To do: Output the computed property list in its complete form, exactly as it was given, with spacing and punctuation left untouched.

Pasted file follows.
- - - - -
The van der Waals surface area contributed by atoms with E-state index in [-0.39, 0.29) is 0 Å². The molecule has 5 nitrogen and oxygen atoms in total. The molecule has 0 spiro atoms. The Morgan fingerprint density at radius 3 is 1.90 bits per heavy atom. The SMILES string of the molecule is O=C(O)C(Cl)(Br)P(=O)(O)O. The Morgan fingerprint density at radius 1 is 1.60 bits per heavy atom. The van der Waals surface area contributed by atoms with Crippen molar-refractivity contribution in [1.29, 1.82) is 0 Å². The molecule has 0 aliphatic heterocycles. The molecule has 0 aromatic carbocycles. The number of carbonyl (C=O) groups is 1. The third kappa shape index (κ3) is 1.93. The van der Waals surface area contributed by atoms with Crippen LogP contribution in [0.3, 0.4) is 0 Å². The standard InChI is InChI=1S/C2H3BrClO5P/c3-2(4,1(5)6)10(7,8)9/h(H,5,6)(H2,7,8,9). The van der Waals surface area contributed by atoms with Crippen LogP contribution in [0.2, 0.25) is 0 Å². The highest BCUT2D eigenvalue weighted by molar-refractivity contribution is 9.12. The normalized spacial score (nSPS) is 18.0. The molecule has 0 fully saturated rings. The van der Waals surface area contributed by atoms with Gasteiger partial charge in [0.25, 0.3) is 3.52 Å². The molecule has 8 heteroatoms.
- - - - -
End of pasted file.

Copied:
The van der Waals surface area contributed by atoms with E-state index in [-0.39, 0.29) is 0 Å². The molecule has 5 nitrogen and oxygen atoms in total. The molecule has 0 spiro atoms. The Morgan fingerprint density at radius 3 is 1.90 bits per heavy atom. The SMILES string of the molecule is O=C(O)C(Cl)(Br)P(=O)(O)O. The Morgan fingerprint density at radius 1 is 1.60 bits per heavy atom. The van der Waals surface area contributed by atoms with Crippen molar-refractivity contribution in [1.29, 1.82) is 0 Å². The molecule has 0 aliphatic heterocycles. The molecule has 0 aromatic carbocycles. The number of carbonyl (C=O) groups is 1. The third kappa shape index (κ3) is 1.93. The van der Waals surface area contributed by atoms with Crippen LogP contribution in [0.3, 0.4) is 0 Å². The standard InChI is InChI=1S/C2H3BrClO5P/c3-2(4,1(5)6)10(7,8)9/h(H,5,6)(H2,7,8,9). The van der Waals surface area contributed by atoms with Crippen LogP contribution in [0.2, 0.25) is 0 Å². The highest BCUT2D eigenvalue weighted by molar-refractivity contribution is 9.12. The normalized spacial score (nSPS) is 18.0. The molecule has 0 fully saturated rings. The van der Waals surface area contributed by atoms with Gasteiger partial charge in [0.25, 0.3) is 3.52 Å². The molecule has 8 heteroatoms.